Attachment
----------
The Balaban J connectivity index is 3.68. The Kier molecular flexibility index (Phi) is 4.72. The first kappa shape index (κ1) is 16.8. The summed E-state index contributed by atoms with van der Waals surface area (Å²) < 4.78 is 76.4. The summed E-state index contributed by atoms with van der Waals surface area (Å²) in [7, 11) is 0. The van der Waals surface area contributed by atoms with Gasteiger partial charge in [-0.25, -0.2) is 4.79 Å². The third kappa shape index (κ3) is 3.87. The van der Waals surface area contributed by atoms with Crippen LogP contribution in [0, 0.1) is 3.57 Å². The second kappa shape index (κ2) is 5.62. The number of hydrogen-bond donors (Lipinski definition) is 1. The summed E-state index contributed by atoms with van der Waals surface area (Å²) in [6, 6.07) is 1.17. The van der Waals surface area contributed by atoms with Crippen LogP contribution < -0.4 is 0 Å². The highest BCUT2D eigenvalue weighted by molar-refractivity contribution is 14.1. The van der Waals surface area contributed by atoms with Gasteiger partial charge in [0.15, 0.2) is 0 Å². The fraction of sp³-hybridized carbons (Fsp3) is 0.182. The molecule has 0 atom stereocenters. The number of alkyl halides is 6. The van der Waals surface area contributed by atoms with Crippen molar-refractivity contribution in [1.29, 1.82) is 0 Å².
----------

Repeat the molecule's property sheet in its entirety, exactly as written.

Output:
The Balaban J connectivity index is 3.68. The Kier molecular flexibility index (Phi) is 4.72. The first kappa shape index (κ1) is 16.8. The summed E-state index contributed by atoms with van der Waals surface area (Å²) < 4.78 is 76.4. The summed E-state index contributed by atoms with van der Waals surface area (Å²) in [7, 11) is 0. The van der Waals surface area contributed by atoms with Gasteiger partial charge in [-0.25, -0.2) is 4.79 Å². The third kappa shape index (κ3) is 3.87. The van der Waals surface area contributed by atoms with Crippen LogP contribution in [0, 0.1) is 3.57 Å². The second kappa shape index (κ2) is 5.62. The number of hydrogen-bond donors (Lipinski definition) is 1. The summed E-state index contributed by atoms with van der Waals surface area (Å²) in [6, 6.07) is 1.17. The van der Waals surface area contributed by atoms with Crippen LogP contribution < -0.4 is 0 Å². The highest BCUT2D eigenvalue weighted by molar-refractivity contribution is 14.1. The van der Waals surface area contributed by atoms with Gasteiger partial charge in [0.15, 0.2) is 0 Å². The fraction of sp³-hybridized carbons (Fsp3) is 0.182. The molecule has 0 atom stereocenters. The number of alkyl halides is 6. The van der Waals surface area contributed by atoms with Crippen molar-refractivity contribution in [1.29, 1.82) is 0 Å².